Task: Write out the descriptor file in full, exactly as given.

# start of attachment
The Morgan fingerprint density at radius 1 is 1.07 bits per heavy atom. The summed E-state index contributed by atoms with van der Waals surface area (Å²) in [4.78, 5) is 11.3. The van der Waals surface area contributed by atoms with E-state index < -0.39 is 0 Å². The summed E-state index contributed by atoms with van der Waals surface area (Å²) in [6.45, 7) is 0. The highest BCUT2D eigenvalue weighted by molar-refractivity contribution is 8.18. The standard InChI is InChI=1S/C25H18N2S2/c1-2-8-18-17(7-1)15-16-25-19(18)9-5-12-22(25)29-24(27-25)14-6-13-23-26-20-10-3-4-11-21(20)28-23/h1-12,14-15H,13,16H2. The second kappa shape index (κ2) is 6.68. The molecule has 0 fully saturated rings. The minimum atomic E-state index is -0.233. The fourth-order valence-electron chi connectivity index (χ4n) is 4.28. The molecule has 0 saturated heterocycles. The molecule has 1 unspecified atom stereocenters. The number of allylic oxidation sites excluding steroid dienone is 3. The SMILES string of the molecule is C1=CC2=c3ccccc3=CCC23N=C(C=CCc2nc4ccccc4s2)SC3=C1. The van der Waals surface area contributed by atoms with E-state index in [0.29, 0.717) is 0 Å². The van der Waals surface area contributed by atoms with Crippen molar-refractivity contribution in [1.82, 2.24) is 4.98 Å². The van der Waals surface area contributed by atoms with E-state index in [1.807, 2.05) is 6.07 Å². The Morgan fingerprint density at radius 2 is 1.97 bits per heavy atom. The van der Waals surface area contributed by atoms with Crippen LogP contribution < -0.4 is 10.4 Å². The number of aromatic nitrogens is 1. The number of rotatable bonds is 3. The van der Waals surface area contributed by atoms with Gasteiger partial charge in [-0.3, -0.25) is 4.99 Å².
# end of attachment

The Morgan fingerprint density at radius 1 is 1.07 bits per heavy atom. The summed E-state index contributed by atoms with van der Waals surface area (Å²) in [4.78, 5) is 11.3. The van der Waals surface area contributed by atoms with E-state index < -0.39 is 0 Å². The summed E-state index contributed by atoms with van der Waals surface area (Å²) in [6.45, 7) is 0. The highest BCUT2D eigenvalue weighted by molar-refractivity contribution is 8.18. The standard InChI is InChI=1S/C25H18N2S2/c1-2-8-18-17(7-1)15-16-25-19(18)9-5-12-22(25)29-24(27-25)14-6-13-23-26-20-10-3-4-11-21(20)28-23/h1-12,14-15H,13,16H2. The second kappa shape index (κ2) is 6.68. The molecule has 0 fully saturated rings. The minimum atomic E-state index is -0.233. The fourth-order valence-electron chi connectivity index (χ4n) is 4.28. The molecule has 0 saturated heterocycles. The molecule has 1 unspecified atom stereocenters. The number of allylic oxidation sites excluding steroid dienone is 3. The SMILES string of the molecule is C1=CC2=c3ccccc3=CCC23N=C(C=CCc2nc4ccccc4s2)SC3=C1. The van der Waals surface area contributed by atoms with E-state index in [0.29, 0.717) is 0 Å². The van der Waals surface area contributed by atoms with Crippen molar-refractivity contribution in [1.82, 2.24) is 4.98 Å². The van der Waals surface area contributed by atoms with E-state index in [1.807, 2.05) is 6.07 Å². The Morgan fingerprint density at radius 2 is 1.97 bits per heavy atom. The van der Waals surface area contributed by atoms with Crippen LogP contribution < -0.4 is 10.4 Å². The number of aromatic nitrogens is 1. The number of rotatable bonds is 3. The van der Waals surface area contributed by atoms with Gasteiger partial charge in [-0.3, -0.25) is 4.99 Å².